You arrive home, tell everyone about your newest achievement and just as the day starts winding down you remember… in the midst of the excitement about running your first race, you signed up for another race in just a few weeks! Uh-oh! What should you do?
There are a few ways to answer this question and I’ll go through a few scenarios that will hopefully apply to a wide range of runners, whether you’ve been running for a few weeks or many years.
In this article, I’ll be answering a question from Neil Gillman in the Running and Race Training Facebook group. Click the previous link to join the group and view daily running-related content, share your progress or ask running-related questions – your question might be featured in one of our next articles!
I’ve finished a training plan and…
… I don’t know what to do next.
… I have another race coming up in a few weeks (Neil’s case).
…I want to start another training plan.
A Few Things to Keep in Mind
This question is tricky. Neil shows an interest in planning his races appropriately and that puts his miles ahead of any runner who doesn’t pay attention to planning! Planning is important, or even better, crucial for safe improvement.
However, the topic of planning (in running) covers a whole lot of other sub-topics. There’s the principles of progress, picking races appropriately, periodization (which can also be broken down into tons of other sub-topics), recovery, conditioning and so much more…
I’ll try to keep things simple in this article but there are two main things you should know:
Simply put, do not expect to keep improving if you’re constantly trying to run faster + longer all year round. Research ‘running periodization’ to understand what you should do (I’ll have an article about this coming out in August. Sign up to the newsletter in the RunPage website to get notified).
I DON’T KNOW WHAT TO DO NEXT
Let’s say you’ve just finished a beginner’s marathon training plan. If it was a decent training plan you have been training for at least 12 weeks and now that the training is over, you don’t know what to do…
That’s completely normal. The marathon is the ultimate goal and some runners feel kind of lost after accomplishing that goal. It seems like most runners are become addicted to the marathon and start looking for another one as soon as they finish the first one – however, this section is for those of you who weren’t bitten by the marathon bug!
The marathon isn’t for everyone! It’s a great event but it takes many hours of preparation, time spent away from the family, causes more fatigue and requires lots of mental dedication to train for many weeks, and even months before the race.
Maybe that isn’t for you – and that’s ok! There are many other fun events such as my all-time favorite – the 5K! In my opinion it’s the perfect balance between a speed and resistance event. It doesn’t require too much dedication; I can quickly go out and complete an effective training session and be back home in 20/30 minutes.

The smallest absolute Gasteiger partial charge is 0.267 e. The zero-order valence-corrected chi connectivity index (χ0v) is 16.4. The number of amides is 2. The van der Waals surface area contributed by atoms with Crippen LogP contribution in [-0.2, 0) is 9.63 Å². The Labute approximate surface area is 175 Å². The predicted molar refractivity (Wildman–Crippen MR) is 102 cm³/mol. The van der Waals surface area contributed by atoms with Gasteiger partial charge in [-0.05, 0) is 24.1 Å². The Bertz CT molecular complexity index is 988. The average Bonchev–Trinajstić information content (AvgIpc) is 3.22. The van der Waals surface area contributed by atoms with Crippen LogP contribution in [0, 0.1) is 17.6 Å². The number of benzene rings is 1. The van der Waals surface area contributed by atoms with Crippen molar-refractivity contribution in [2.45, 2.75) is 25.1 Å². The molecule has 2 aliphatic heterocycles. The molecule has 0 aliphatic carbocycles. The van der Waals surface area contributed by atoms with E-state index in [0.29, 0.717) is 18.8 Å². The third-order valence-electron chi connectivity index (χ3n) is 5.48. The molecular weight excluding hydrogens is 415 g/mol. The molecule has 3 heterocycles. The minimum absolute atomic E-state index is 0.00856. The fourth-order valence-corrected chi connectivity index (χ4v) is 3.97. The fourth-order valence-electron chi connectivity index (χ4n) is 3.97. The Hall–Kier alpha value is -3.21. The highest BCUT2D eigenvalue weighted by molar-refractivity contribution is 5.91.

My suggestion to you is to decrease your distance and spend less time on the road!
I HAVE ANOTHER RACE COMING UP IN A FEW WEEKS
This is Neil’s case. Neil signed up for two marathons, both just 6 weeks apart from each other. How does a runner properly manage training and recovery in between these two events?
First of all, this should only be done by individuals that are already accustomed to high-volume running, like train runners for example. Trail runners are used to running 40-mile weeks. I don’t know Neil’s full running background, but I’ll assume he is an experienced runner, running at least 30/40 miles per week.
I would structure Neil’s training as follows… After the first marathon (which should’ve been run at an easy effort) Neil would take a rest day, followed by two de-load weeks and then proceed training as usual, until the last 10 days before the second marathon, where we would do a short taper just before the race.
A de-load week is simply where you lower the total weekly volume, and I would lower it by only 20 to 30%. This means that Neil’s normal weekly mileage (let’s say 40 miles per week) would be reduced to around 30 miles per week for two weeks.
The whole goal of this would be to try and keep Neil in tip-top shape, keep his muscles used to the high mileage for just enough time, until the second marathon which would then be followed by a thorough recovery period.
Ideally, this situation (back to back races) wouldn’t happen again any time soon as that would only stress Neil’s body and we could very easily enter overtraining territory. I’d like to stress that running marathons back to back puts a lot of strain on your body if you’re not used to it and it could lead to a slew of injuries! You can run 5k’s back to back, 10k’s too, but anything higher than that becomes too risky for the average runner!
To put it simply, this is how I would handle your situation - 20/30% de-load right after the first marathon (ran at easy effort) for 2 weeks, increase mileage for 14 days and taper for the last 10 days. That should put you at a place of comfort to run the second marathon as effectively as possible (considering the short time window between each race).
I WANT TO START ANOTHER TRAINING PLAN
This one is easy. Take a few rest days after your race and as soon as you start feeling like your body is recovering (could take a few days if you’re a beginner) then go out for a long easy walk and try to mix in a few bouts of easy, light running. Proceed training as usual after you feel recovered.
But what training plan are you going to follow next?
Here are a few training plans I’ve published:
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